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Jakub Holý (HolyJak)08:09:12

Hello! I am trying to put together a list of "golden rules" of core.async. What do you think about this: General 1. Respect back-pressure, i.e. do not try to put stuff into a channel faster than it is consumed (beware of the “max 1024 pending puts”) 2. Have a strategy for error handling Go blocks 1. Never call a blocking operation within a go block (including <!!, >!!) 2. Go blocks stop at the function boundary, i.e. if you call a function using parking channel operations, it must have its own go block and return its channel to enable back-pressure ? Anything missing? Anything wrong? 🙏


do not try to put stuff into a channel faster than it is consumed
I would say, in this case, to use parking/blocking operations >! >!!, instead of put! . That will wait until the message is accepted by the channel. When different channels are connected on a pipeline using these operations in loops, you guarantee that the producer won’t be faster than the consumer, because it will always wait until messages can be consumed. That’s how you achieve backpressure. Avoid using put! or (go (>! …)) as these don’t wait for messages to be consumed, so then you can end up with faster producers than consumers


If you look at the implementations of pipe , mult , pub etc they all use >! in go-loops, so they will never put into channels faster than what the consumer (and buffers) can support

Jakub Holý (HolyJak)09:09:48

When I set put i did not mean (just) put! 🙂 It was exactly to cover what you said. Do you have an eloquent way to change my sentence to make it clearer while still keeping it short?

Ben Sless10:09:40

yes, this is more of a heuristic - try to not do anything "significant" in go blocks

Ben Sless10:09:51

the obvious - don't do blocking IO

Ben Sless10:09:23

the less obvious, don't do heavy CPU. What's the difference between doing blocking IO and heavy CPU operations? They both hog the thread

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Ben Sless10:09:17

Since the go-blocks thread pool is global and is not a fork-join pool, if you fill it up with cpu ops the threads will be too busy to transfer stuff between channels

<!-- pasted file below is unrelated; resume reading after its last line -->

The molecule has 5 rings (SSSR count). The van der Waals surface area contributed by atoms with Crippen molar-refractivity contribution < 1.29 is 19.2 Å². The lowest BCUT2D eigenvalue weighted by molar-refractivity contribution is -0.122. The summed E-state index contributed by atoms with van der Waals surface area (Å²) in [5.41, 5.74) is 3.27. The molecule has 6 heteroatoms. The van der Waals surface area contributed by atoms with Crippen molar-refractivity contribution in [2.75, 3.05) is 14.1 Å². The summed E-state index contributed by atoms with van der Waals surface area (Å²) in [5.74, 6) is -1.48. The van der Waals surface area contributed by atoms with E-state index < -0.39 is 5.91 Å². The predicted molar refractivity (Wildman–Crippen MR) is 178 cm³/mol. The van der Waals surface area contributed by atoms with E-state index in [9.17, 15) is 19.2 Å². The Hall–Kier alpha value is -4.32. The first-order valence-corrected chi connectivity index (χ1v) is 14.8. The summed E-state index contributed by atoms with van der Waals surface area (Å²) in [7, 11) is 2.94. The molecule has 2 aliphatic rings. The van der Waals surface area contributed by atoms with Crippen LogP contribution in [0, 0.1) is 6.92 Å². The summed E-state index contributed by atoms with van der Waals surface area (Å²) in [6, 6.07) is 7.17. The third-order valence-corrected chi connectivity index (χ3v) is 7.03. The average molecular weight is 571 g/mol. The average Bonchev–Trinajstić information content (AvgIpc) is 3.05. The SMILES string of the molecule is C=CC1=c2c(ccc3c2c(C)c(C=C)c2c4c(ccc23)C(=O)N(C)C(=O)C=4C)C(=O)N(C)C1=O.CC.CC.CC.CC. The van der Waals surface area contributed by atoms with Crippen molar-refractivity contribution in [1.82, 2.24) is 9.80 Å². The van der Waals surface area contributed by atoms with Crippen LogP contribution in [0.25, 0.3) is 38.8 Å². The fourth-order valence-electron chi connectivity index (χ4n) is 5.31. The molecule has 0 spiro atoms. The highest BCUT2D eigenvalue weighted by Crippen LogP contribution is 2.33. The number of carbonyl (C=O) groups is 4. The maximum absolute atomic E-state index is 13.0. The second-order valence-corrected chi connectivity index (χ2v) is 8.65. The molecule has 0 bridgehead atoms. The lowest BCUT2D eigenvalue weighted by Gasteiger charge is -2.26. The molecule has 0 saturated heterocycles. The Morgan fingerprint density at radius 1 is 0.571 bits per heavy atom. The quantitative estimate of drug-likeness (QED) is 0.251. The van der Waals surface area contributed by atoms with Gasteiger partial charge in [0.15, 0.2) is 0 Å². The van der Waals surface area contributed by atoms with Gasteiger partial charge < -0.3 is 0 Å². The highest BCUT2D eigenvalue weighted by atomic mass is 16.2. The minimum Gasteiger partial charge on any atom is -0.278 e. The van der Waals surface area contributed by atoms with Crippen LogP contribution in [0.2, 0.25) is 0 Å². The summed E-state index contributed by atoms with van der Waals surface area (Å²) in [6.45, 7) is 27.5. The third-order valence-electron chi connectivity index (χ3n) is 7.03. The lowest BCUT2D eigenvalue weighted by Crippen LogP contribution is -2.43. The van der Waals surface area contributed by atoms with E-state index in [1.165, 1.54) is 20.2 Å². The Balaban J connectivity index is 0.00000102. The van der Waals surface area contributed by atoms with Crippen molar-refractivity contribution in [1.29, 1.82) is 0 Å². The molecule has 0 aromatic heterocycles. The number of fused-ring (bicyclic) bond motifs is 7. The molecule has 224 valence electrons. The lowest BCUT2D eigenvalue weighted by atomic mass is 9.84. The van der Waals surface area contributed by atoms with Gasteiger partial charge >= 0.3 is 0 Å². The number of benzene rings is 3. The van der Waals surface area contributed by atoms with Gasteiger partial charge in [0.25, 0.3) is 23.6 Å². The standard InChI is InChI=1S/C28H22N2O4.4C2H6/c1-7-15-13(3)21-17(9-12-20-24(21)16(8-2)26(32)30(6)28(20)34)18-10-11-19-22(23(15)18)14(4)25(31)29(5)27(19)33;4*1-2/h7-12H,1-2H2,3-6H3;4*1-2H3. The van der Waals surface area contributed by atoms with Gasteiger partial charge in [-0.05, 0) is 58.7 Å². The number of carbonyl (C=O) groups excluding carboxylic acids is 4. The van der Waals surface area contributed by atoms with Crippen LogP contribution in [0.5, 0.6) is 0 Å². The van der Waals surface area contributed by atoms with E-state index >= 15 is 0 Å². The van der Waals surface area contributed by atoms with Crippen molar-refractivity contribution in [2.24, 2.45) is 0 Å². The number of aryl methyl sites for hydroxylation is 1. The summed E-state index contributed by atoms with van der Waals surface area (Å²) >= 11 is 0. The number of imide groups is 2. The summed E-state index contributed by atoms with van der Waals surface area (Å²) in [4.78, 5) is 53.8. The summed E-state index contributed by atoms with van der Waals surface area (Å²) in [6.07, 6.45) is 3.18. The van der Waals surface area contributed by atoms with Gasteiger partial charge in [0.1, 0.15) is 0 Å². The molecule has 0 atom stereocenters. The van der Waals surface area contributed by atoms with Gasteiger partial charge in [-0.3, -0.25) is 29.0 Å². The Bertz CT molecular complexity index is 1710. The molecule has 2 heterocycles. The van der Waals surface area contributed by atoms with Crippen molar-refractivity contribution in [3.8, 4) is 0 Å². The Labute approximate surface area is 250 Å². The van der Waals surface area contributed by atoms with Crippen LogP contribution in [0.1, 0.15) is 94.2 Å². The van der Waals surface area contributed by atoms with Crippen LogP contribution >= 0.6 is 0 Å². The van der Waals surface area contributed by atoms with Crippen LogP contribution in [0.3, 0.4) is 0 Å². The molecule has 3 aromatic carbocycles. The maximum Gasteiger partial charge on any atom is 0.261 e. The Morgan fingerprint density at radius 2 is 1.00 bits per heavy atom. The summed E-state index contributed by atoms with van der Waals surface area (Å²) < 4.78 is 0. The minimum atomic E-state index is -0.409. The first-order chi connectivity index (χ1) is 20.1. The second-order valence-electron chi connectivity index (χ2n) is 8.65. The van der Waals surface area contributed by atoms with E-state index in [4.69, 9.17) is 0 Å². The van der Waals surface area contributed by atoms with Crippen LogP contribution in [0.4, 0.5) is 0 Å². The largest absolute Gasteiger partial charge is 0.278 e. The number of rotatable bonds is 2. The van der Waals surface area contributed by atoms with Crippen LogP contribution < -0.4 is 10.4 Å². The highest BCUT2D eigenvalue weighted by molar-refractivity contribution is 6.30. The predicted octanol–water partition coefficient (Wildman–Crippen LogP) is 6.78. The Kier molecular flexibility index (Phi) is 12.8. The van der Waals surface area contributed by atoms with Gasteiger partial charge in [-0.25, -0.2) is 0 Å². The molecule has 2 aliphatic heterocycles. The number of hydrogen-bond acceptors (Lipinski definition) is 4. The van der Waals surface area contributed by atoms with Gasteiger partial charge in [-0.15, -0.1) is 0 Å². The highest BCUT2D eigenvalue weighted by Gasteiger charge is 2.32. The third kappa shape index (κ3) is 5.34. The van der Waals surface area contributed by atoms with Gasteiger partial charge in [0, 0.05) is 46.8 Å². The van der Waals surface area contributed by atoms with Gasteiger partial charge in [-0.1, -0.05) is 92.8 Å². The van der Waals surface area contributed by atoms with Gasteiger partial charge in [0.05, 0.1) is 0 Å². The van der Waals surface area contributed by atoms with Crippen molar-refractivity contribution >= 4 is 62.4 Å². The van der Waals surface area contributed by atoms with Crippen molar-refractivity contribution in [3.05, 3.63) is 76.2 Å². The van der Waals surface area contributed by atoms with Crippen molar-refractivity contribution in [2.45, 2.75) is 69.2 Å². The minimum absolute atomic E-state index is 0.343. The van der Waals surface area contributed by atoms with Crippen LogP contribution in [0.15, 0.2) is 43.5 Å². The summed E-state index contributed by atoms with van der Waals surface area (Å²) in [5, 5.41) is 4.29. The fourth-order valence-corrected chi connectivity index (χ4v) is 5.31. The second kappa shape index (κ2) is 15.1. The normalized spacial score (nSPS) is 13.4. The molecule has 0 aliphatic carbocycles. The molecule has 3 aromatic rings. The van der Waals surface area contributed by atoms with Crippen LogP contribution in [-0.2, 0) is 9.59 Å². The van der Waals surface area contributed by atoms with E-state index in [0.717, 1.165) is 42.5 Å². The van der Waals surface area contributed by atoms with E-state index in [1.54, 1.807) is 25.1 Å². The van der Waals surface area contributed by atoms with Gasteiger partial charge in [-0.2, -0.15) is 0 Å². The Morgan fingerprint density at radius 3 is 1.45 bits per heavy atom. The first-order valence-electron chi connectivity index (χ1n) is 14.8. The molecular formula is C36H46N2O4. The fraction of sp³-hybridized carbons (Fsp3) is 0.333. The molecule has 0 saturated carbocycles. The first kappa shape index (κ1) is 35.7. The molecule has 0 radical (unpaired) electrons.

Ben Sless10:09:05

Another heuristic I've adopted is separate logistics, wiring and business logic. Try to write business logic which is unaware of channels, and async functions which are unaware of business logic

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@U0522TWDA Maybe something along these? What do you think?

Respect backpressure, i.e don't do unbounded puts in channels, things like put! or (go (>! ...)) in loops

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Or to your original sentence, maybe I would add a small note like Use >! or >!! in loops instead of put! to adapt to consumers speed

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Jakub Holý (HolyJak)13:09:01

Great, thank you, Alberto!


You could say parking put for >! and parking take for <!. Blocking put is >!!, and blocking take is <!!. And async put is put!, and async take is take!

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And then put and take refers to one of the many puts or takes.


Can someone explain the naming convention of core.async with regards to one ! or two !! ? At first I thought the single ! was reserved to things you must use inside a go block. But that's not true, for example for put! or poll!. So now all I'm seeing is that !! means that it is blocking. And that something ends with ! or not seems to be irrelevant, since it could be that you have to use it inside go or not.

Alex Miller (Clojure team)19:09:27

! is parking op, ok in go. !! is blocking, do not use in go


Oh, so does ! indicate that it will use a go/park internally? Like I'm wondering for example with poll! ? Does that mean that poll! when used in a go block will park?


it is more like single ! implies it is ok to use in a go block


some single ! operations can only be used a go block


!! operations should never be used in a block


Hum, I think some operations like into are also safe inside a go block. I guess, maybe !is a little irrelevant? Or inconsistent, but !!indicates blocking consistently.